The closure of bars and indoor service at restaurants prompted some intense opposition. A few restaurants refused to halt indoor service, most notably Kriner’s Diner. The city took the diner to court over its defiance, and a judge upheld the city’s order. Some residents also protested Emergency Order 15 outside of Anchorage Assembly meetings.

One of the hospitality industry’s complaints was that EO-14 was never in place long enough to see if it would have successfully slowed the virus.

On Friday, Berkowitz acknowledged he moved quickly from EO-14 to closing indoor service.

“We can always do things retrospectively and say, ‘Maybe we did things too quickly,’” he said.

But he said the move came as cases were surging in Anchorage, and contact tracing was being overwhelmed. The city health department was warning of an exhaustion of the ICU capacity in mid-September. A day after EO-14 went into effect, Anchorage recorded its highest-ever single-day case count at 151.

“The necessity of action was fairly critical back then,” he said. “In hindsight, we have more information now than we did back then. But we had to act with what we knew then.”

Anchorage Economic and Community Development Director Chris Schutte said the city engaged with the hospitality industry before issuing the new order.

Berkowitz said he plans to keep it in place for at least two weeks while continuing to monitor case rates.

Anchorage’s epidemiologist, Dr. Janet Johnston, said the city saw the desired drop in cases during the four-week bar and restaurant closure. But the decline also came during the city’s mask mandate and as testing capacity was boosted. Outside of a clinical trial, it’s difficult to pinpoint the exact effectiveness of any one measure.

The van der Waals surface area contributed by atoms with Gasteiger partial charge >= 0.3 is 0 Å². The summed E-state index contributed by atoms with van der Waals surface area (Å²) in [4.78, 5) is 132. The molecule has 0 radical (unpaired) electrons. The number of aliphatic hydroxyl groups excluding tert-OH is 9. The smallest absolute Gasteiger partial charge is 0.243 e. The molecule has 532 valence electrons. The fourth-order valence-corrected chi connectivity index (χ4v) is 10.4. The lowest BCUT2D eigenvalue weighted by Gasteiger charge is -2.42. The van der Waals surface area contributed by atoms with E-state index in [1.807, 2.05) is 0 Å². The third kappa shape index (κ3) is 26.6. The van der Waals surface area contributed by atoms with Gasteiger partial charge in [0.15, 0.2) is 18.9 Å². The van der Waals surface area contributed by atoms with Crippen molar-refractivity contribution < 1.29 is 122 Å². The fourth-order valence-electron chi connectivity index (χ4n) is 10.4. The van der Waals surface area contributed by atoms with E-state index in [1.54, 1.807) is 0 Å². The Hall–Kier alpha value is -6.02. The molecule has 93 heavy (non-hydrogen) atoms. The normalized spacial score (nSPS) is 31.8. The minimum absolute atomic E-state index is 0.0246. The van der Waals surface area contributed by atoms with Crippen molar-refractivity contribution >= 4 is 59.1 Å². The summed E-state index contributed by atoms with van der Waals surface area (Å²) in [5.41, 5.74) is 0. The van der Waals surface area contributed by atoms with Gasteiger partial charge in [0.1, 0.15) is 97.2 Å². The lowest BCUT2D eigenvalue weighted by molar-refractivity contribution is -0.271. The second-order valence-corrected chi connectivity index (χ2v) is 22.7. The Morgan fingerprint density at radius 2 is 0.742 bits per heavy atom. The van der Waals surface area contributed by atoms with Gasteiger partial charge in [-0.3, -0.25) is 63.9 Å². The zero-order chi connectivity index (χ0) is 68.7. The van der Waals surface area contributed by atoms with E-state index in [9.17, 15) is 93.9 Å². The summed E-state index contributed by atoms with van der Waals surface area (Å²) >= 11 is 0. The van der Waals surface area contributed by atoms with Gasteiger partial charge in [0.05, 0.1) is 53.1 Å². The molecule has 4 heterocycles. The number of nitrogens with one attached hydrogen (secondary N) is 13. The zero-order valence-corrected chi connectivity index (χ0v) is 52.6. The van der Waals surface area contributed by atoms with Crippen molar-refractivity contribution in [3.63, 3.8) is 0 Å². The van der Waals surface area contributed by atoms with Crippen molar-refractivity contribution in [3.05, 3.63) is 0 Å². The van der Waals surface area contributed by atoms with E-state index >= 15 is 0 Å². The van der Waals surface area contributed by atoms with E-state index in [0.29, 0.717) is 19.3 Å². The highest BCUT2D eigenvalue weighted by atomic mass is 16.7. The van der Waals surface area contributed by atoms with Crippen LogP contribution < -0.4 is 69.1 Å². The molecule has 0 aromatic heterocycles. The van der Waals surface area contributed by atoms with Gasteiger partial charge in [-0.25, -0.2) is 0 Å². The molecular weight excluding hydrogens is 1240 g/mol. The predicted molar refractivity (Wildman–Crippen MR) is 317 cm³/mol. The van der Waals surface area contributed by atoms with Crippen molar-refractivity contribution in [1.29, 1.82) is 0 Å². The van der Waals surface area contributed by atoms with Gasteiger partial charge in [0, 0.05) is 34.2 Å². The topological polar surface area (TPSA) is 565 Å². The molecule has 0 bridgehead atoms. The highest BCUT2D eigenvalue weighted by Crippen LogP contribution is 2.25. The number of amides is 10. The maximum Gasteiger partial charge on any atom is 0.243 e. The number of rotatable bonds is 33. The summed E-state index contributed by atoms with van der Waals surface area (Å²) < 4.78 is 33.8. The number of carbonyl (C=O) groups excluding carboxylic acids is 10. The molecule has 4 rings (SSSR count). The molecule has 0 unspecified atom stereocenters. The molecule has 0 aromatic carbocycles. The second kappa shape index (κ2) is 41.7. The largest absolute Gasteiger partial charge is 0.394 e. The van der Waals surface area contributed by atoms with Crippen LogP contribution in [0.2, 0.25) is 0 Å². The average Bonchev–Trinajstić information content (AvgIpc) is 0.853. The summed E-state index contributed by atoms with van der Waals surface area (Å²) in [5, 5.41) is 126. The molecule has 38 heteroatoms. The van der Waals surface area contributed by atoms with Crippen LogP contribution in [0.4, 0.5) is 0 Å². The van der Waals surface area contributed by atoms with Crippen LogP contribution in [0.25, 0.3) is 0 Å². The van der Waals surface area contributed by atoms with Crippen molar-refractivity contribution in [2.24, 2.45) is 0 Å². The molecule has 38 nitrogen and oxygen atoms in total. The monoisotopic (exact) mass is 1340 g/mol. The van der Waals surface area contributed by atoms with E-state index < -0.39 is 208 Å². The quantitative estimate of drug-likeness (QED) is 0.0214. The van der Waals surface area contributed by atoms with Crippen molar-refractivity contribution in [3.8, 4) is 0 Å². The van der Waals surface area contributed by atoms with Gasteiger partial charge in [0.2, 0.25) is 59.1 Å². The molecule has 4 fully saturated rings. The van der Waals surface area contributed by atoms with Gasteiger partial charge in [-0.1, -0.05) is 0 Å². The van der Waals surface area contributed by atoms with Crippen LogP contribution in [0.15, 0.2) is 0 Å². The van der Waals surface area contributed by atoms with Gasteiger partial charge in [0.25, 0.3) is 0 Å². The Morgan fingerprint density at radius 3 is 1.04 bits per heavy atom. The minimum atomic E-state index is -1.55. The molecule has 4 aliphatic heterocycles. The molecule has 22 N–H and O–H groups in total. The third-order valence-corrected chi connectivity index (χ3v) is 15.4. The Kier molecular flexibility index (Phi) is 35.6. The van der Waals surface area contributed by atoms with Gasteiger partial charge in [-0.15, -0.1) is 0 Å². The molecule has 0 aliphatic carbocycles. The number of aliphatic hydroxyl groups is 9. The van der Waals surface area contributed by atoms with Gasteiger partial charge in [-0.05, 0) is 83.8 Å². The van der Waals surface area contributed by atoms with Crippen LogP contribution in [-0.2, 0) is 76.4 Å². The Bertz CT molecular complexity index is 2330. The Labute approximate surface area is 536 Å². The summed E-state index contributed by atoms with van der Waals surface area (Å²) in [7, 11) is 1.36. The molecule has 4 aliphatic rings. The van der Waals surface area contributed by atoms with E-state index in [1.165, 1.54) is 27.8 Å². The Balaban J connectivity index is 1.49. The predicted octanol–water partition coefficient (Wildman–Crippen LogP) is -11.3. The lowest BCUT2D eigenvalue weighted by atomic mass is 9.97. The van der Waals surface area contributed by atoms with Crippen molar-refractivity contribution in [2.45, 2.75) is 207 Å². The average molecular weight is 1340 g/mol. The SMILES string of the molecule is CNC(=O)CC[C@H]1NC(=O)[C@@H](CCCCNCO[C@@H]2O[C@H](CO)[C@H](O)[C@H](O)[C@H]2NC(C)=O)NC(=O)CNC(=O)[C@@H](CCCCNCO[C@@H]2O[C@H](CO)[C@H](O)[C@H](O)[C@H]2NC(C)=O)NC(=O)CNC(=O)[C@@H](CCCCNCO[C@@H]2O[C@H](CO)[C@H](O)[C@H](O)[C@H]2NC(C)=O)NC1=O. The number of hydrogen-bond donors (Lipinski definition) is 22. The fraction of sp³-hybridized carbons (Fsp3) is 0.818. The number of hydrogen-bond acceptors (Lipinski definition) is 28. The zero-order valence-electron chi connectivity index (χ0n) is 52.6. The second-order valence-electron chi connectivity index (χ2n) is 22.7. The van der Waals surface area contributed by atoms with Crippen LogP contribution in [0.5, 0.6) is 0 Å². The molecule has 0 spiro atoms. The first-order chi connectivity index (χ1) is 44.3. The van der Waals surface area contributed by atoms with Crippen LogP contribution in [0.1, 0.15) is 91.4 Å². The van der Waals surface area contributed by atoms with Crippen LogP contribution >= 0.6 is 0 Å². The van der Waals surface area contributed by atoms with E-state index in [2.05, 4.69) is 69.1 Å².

“Can I say, absolutely, cause and effect?” she said. “You really can’t do that in real-life public health.”

After two days of cases dropping into the yellow or “intermediate” level, Anchorage’s case numbers are back in the red zone, or “high alert” level, for Wednesday and Thursday. But Berkowitz said cases overall are on the decline, and the city’s contact tracing capacity is increased.

“All of this has given us a greater degree of confidence that we can contain the disease,” he said. “We have a better sense of where it is.”

After announcing the relaxing of pandemic measures, Berkowitz reminded the public that the city is still in the middle of a crisis. Kids are not able to learn in a physical classroom under current policies, and daily life is still subject to a range of restrictions.

“We have seen what happens when we relax our vigilance,” he said.

[Correction: An earlier version of this story incorrectly reported that there is no outdoor capacity restriction. Outdoor gatherings with food or drink are limited to 50 people, and those without are limited to 100.]

[Because of a high volume of comments requiring moderation, we are temporarily disabling comments on many of our articles so editors can focus on the coronavirus crisis and other coverage. We invite you to write a letter to the editor or reach out directly if you’d like to communicate with us about a particular article. Thanks.]

Sponsored